Через (часть пятая)

by Don  

Now here's where the preposition через gets really, really interesting. Observe the following interaction and its translation. The context is a conversation that occurs in a subway car between two subway stops.

— Мне нужен «Дом книги». Мне выйти на этой станции?
— Нет, Вам выходить через одну станцию.
“I need [to get to the store] ‘Book House’. Should I get off at this station?”
“No, you should get off at the second station.”

Despite the fact that the original contains the word одну “one,” and the translation contains the word “second,” the translation is not an error. The word через means “through,” so the idea is that you need to ride through the upcoming station and get off at the one that follows. Here's another example. The context is two acquaintances standing in front of a building.

— Саша живёт в этом доме?
— Нет, вон там, через два дома.
“Does Alexandra living in this building?”
“No, over there, the third building.”

«Через два дома», translated word for word, means “through two buildings.” Here the idea is that it's not the building in front of you where Alexandra lives. You need to pass by two buildings, and then you will find the right one. Not that first building, not the second one, but the one after that. And the most concise way to say that in English is with the phrase “the third building.”

This is one of those places where we see that not all languages say things the same way. If you want an English translation of this construction that is concise and sounds natural, then you have to add one to the number that was used in the Russian sentence.

I want to impress upon you how important this concept is. People with no foreign language experience, or language experience only in closely related languages, will assume things like, “If it says ‘five’ in the original, and it doesn't say ‘five’ in the translation, then the translation is wrong.” They may be mistaken. Sometimes a target language simply says things in a different way than the source language, even in such ways that require a change of numbers in the target language.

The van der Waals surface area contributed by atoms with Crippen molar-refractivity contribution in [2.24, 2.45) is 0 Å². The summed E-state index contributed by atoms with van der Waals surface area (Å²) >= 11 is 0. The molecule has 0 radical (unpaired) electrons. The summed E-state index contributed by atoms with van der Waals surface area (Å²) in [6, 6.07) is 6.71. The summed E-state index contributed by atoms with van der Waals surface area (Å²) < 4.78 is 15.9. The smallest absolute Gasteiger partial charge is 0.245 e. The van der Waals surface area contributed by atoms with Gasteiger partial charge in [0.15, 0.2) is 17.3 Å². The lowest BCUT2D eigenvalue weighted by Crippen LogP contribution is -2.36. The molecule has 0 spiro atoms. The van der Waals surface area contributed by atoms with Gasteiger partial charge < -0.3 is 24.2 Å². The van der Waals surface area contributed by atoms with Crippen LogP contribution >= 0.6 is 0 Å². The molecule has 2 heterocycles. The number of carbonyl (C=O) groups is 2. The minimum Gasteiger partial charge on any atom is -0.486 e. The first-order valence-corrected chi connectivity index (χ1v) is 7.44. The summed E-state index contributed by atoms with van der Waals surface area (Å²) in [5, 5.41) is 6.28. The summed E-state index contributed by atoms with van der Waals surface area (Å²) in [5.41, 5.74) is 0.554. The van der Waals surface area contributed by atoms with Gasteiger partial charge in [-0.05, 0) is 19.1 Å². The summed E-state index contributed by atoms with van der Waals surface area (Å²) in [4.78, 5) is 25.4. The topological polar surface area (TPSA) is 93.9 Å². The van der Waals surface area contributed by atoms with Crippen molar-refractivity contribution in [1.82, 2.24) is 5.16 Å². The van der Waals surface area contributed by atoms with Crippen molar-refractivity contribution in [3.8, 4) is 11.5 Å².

Let me summarize: if a source text does not correspond word for word with its translation into another language, that does not necessarily mean that the translation is wrong. This may even apply to sentences that contain words that at first glance seem to have an unchangeable meaning (like numbers). Sometimes the little functional words that coordinate everything else throw a wrench into the system and have to be taken into consideration.

1 comment

Comment from: Paul Baxter [Visitor]

Interesting stuff. Speaking of how things are different in different languages, I think everyone interested in language and/or philosophy should read Metaphors We Live By, by Mark Johnson and George Lakoff. The authors show how the ways we think and use language necessarily involve extensive schemes of metaphors. These metaphors are often different in different cultures, so the sorts of issues you bring up in this post should be considered par for the course in studying a foreign language.

10/31/09 @ 07:18

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